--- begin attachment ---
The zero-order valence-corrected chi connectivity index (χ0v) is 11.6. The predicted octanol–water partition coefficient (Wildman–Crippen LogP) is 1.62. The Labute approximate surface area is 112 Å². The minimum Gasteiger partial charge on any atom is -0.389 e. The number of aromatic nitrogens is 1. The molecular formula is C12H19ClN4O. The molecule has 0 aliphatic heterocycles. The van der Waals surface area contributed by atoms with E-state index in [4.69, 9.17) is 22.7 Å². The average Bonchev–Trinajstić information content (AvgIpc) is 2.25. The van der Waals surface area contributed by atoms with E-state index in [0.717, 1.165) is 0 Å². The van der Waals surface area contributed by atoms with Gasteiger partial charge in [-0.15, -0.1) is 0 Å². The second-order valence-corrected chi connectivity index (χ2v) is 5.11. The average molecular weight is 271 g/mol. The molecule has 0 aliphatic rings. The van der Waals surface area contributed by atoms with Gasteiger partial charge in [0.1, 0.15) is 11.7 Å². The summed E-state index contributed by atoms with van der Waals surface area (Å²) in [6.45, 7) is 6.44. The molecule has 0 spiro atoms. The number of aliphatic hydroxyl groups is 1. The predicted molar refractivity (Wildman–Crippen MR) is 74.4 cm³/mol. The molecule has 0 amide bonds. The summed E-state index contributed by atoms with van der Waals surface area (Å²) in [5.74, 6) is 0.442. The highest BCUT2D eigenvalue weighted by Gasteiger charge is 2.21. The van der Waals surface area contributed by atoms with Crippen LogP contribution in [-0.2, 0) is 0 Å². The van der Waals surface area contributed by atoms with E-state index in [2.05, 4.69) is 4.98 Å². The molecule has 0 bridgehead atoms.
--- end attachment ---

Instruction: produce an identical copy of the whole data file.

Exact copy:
The zero-order valence-corrected chi connectivity index (χ0v) is 11.6. The predicted octanol–water partition coefficient (Wildman–Crippen LogP) is 1.62. The Labute approximate surface area is 112 Å². The minimum Gasteiger partial charge on any atom is -0.389 e. The number of aromatic nitrogens is 1. The molecular formula is C12H19ClN4O. The molecule has 0 aliphatic heterocycles. The van der Waals surface area contributed by atoms with E-state index in [4.69, 9.17) is 22.7 Å². The average Bonchev–Trinajstić information content (AvgIpc) is 2.25. The van der Waals surface area contributed by atoms with E-state index in [0.717, 1.165) is 0 Å². The van der Waals surface area contributed by atoms with Gasteiger partial charge in [-0.15, -0.1) is 0 Å². The second-order valence-corrected chi connectivity index (χ2v) is 5.11. The average molecular weight is 271 g/mol. The molecule has 0 aliphatic rings. The van der Waals surface area contributed by atoms with Gasteiger partial charge in [0.1, 0.15) is 11.7 Å². The summed E-state index contributed by atoms with van der Waals surface area (Å²) in [6.45, 7) is 6.44. The molecule has 0 spiro atoms. The number of aliphatic hydroxyl groups is 1. The predicted molar refractivity (Wildman–Crippen MR) is 74.4 cm³/mol. The molecule has 0 amide bonds. The summed E-state index contributed by atoms with van der Waals surface area (Å²) in [5.74, 6) is 0.442. The highest BCUT2D eigenvalue weighted by Gasteiger charge is 2.21. The van der Waals surface area contributed by atoms with Crippen LogP contribution in [-0.2, 0) is 0 Å². The van der Waals surface area contributed by atoms with E-state index in [2.05, 4.69) is 4.98 Å². The molecule has 0 bridgehead atoms.